Simon Thassi

Hasmonean Kingdom under Simon Maccabaeus
  situation in 143 BCE
  area conquered

Simon Maccabeus (also referred to as Simon Thassi, Hebrew: שמעון התרסי; died 135 BCE)[1] was the second son of Mattathias and thus a member of the Hasmonean family. Though the name "Thassi" has an uncertain meaning, "the Director", "the Guide", "the Man of Counsel", and "the Zealous" are all possible meanings of the term.[2]


He took a prominent part in the Jewish revolt against the Seleucid Empire led by his brothers, Judas Maccabaeus and Jonathan Maccabaeus. The successes of the Jews rendered it expedient for the pretenders to the throne of Syria to show them special favor, and therefore Antiochus VI. appointed Simon strategus, or military commander, of the coast region from the Ladder of Tyre to Egypt. As strategus Simon conquered the cities of Beth-zur and Joppa, garrisoning them with Jewish troops, and built the fortress of Adida in the plain[3]

After the capture of Jonathan, Simon was elected leader by the people, assembled at Jerusalem; he at once completed the fortification of the capital, and made Joppa secure by expelling its Gentile inhabitants and filling it with Jews (I Macc. xiii. 8, 10, 11; "Ant." xiii. 6, § 4). At Hadid he blocked the advance of the treacherous Trypho, who was attempting to enter the country and seize the throne of Syria. Since Trypho could gain nothing by force, he demanded a ransom for Jonathan and the surrender of Jonathan's sons as hostages. Although Simon was fully aware that Trypho would deceive him, he acceded to both demands, so that the people might see that he had done everything possible for his brother. Jonathan was nevertheless treacherously assassinated, and the hostages were not returned. Simon thus became the sole leader of the people.[3]

As the opponent of Trypho, Simon had every reason to side with Demetrius II., to whom he sent a deputation requesting freedom from taxation for the country. The fact that his request was granted implied the recognition of the political independence of Judea.[3]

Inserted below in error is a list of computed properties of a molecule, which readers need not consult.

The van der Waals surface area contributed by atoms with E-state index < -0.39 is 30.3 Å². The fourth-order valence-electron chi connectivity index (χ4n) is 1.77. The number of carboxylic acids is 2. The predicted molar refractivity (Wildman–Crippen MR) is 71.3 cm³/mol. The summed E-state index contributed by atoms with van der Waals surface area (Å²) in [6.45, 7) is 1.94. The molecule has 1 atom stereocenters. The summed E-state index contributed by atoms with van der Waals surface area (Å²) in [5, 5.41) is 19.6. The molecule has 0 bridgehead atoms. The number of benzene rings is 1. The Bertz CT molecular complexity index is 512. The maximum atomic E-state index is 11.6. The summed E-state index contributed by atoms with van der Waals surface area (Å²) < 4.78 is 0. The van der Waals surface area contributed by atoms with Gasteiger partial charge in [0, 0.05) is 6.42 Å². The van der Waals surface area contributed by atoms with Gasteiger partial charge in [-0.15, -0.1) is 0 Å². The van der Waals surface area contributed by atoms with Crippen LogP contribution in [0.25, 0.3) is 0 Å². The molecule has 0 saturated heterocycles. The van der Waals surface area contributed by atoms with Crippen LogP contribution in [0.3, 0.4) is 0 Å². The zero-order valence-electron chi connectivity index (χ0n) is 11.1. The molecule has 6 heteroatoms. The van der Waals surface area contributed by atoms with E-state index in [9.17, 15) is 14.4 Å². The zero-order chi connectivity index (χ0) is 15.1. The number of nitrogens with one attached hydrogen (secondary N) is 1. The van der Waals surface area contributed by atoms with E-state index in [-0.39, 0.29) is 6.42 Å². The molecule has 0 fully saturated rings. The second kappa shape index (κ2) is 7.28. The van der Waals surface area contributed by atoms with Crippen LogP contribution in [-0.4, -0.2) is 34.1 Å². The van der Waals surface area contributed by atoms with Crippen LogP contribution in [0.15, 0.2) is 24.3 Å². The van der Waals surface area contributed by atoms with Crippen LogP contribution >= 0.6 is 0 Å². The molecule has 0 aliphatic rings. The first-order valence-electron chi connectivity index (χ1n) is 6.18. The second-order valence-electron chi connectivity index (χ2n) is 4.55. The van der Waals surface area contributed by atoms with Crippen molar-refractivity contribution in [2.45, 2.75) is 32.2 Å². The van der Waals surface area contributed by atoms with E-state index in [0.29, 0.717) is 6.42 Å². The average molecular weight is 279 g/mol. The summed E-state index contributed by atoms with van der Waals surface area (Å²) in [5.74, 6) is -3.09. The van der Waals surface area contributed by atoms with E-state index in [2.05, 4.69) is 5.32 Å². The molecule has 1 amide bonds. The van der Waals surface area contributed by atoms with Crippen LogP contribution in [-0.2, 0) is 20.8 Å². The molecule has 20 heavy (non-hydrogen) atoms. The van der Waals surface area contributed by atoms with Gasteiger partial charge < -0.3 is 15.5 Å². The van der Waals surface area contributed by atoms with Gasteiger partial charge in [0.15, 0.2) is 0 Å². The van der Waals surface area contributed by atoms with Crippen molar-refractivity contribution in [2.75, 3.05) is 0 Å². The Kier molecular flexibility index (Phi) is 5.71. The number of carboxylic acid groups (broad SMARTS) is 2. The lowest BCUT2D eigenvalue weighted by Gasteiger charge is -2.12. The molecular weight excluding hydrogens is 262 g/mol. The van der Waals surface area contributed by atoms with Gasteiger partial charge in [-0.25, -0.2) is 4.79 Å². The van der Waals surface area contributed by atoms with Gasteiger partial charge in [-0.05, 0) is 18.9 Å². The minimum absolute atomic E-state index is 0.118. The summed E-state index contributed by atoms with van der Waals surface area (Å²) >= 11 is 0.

He became the first prince of the Hebrew Hasmonean Dynasty. He reigned from 142 to 135 BCE.

The Hasmonean Dynasty was founded by a resolution, adopted in 141 BCE, at a large assembly "of the priests and the people and of the elders of the land, to the effect that Simon should be their leader and high priest forever, until there should arise a faithful prophet" (1 Maccabees 14:41).

Recognition of the new dynasty by the Roman Republic was accorded by the Senate about 139 BCE, when the delegation of Simon was in Rome. Simon made the Jewish people semi-independent of the Seleucid Empire.

In February 135 BCE, he was assassinated at the instigation of his son-in-law and rival Ptolemy, son of Abubus.[1] Simon was followed by his third son, John Hyrcanus, whose two elder brothers, Mattathias and Judah, had been murdered, together with their father.

Simon Thassi
Died: 135 BCE
Jewish titles
Preceded by
Jonathan Maccabeus
Leader of the Maccabees
142 BCE 135 BCE
Succeeded by
John Hyrcanus I
High Priest of Judaea
142 BCE 135 BCE
New title
Prince of Judaea
141 BCE 135 BCE

See also


  1. 1 2 Rogerson, J. W. (2006). The Oxford Handbook of Biblical Studies. OUP Oxford. p. 292. ISBN 9780199254255. Simon Maccabee was killed by a Jewish rival in 135 bce, the last of the Maccabees to 'die with his boots on', and his son John Hyrcanus (I) took over. Under Hyrcanus (135–104 bce) Jewish independence was finally achieved
  3. 1 2 3 "Simon Maccabeus", Jewish Encyclopedia

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